I’ve written a lot about creating probing questions ahead of any meeting. This step gets overlooked or bypassed so often it’s shocking! It is why this is where we started when prepping for my client’s meeting. He did his research, learning what he could from the company’s online presence including social media, news reports and the company web site. From there, we gleaned what the company’s unique challenges were. We crafted questions based on that understanding, which is a leap ahead of the “great on their feet” people who will have to ask more basic questions just to get up to speed. Creating these probing questions also allowed my client to start formulating recommendations ahead of time…but not being locked into them in case the answers revealed different opportunities.

Align Critical Capabilities

Back to those “on their feet” people…too often, because they haven’t prepared well, they will present recommendations that include every capability, product, or service their company offers. That approach lacks any tailoring, understanding of key needs, or any perspective that will grab attention. One size does not fit all. My client and I did the opposite, we reviewed all that his company offered and winnowed their capabilities down to those that would directly address the needs that were likely to be most top of my mind for his contact. If you are thinking “but you won’t really know if you’re right until the meeting,” you are correct. But in my experience, people appreciate it when you make a reasoned, intelligent, and strategic recommendation based on doing your homework. If you don’t nail it the first time, that’s OK. You’ve still demonstrated a willingness to take a chance, to make a tailored recommendation, and to become a trusted adviser.

Listen to Earn Their Respect

Throughout each of these steps, it is important to listen. However, there is a right way and a wrong way to listen. Those who are “just winging it” will listen for opportunities for them to speak and sell their service. Imagine if you went to the doctor complaining of chest pain and he immediately recommended heart surgery! You would want him to ask a few more questions and run a few tests before jumping to that, wouldn’t you?

I stressed with my client a different tact. I told him it would be important that he listen with compassion so that he could “stay in the pain” with his contact. He wasn’t looking for opportunities to sell…he was looking for opportunities to learn. Using the probing questions we prepared combined with a compassionate listening attitude, he could go deeper and get his contact to open up more about the challenges he was facing. The more he learned, the more he could make recommendations that would really land, and his contact could see how his challenges would be diminished. In addition, when people feel like they are being heard, there is a higher level of respect they give to the listener and thus, they are more open to hearing recommendations. That’s a win-win!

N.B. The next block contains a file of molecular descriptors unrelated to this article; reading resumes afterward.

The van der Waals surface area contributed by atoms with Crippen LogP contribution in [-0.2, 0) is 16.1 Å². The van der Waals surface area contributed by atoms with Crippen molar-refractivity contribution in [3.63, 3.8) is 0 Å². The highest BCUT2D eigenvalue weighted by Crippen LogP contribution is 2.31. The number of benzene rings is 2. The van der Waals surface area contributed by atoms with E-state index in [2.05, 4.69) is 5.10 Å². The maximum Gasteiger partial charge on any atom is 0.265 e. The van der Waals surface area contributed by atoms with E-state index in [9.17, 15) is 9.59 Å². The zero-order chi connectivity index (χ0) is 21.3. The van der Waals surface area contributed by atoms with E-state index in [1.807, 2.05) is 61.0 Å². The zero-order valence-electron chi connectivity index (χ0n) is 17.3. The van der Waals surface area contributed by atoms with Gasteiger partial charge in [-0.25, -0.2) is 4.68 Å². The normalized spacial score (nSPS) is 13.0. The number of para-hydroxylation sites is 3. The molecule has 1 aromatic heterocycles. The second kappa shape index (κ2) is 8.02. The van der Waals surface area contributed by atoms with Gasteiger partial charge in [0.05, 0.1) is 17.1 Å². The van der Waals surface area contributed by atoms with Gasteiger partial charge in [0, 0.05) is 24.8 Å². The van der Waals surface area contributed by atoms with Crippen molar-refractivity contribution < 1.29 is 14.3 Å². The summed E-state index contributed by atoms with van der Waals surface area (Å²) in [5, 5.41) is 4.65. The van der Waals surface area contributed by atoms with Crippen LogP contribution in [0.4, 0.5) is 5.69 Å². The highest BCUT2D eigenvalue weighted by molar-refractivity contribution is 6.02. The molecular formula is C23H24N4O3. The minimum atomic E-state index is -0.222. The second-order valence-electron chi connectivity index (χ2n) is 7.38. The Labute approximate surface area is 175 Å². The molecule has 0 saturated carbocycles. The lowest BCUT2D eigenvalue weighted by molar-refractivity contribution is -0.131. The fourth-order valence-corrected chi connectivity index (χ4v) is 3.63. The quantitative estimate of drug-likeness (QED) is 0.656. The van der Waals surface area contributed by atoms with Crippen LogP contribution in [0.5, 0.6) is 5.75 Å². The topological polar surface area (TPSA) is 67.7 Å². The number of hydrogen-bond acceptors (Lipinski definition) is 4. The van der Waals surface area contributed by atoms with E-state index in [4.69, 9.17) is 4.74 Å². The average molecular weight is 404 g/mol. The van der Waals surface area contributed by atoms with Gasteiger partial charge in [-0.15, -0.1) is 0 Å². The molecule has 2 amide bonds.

After planning these steps, my client went into the meeting with far greater confidence than he would have otherwise. The meeting was successful, and he established a solid foundation from which to build this client relationship.

These three steps take time, effort, and practice. But if you keep them in mind as you prepare to make a first impression, you will greatly improve your odds of success and lower the chances of blowing it!

Stay with Their Vision

I often talk (and write) about “pain points” and “staying in the pain” with clients. I stress that finding out where a clients’ frustrations may lie or what keeps them up at night is a good way to tailor your recommendations so that you address those core concerns, all the time.

But the flip side of this is true, also. You need to find out what will ultimately make a client happy so that they are satisfied with your partnership and your ability to make their vision a reality. So many times, concessions are made that dim the light of that vision. In this post, let’s look at a recent example and a client who really needed to stay focused on the “jewel box” her client desired.

Too Many Cooks, Not Enough Understanding

From the start, her client was quite clear what he wanted. It was to be a standard-setting, world-class destination that people the world over would aspire to use as their special event space. He needed it to be head-turning, media-attention grabbing, and beyond anything his customers could imagine. It would take some out-of-the-box thinking and creativity from my client and her team was up to the challenge.

Unfortunately for my client, she works in an industry where this type of creativity is only valued to a point and many times, projects get transferred to other firms that can complete them for less cost. It becomes a case of too many cooks in the kitchen, but no one knows what the final meal is supposed to taste like. That disconnection is where she and I focused our work together.

Jewel Box vs Just a Box

Because my client had been there from the beginning and understood her client’s true vision, I helped her present that knowledge as an added-value as she made her case for completing the whole project. She already saw that several concessions were being proposed that would lower the cost but divert the project from the result her client truly desired. “He wanted a jewel box, which we had proposed, but once it got into the hands of others, it was starting to look like it would be just a box.”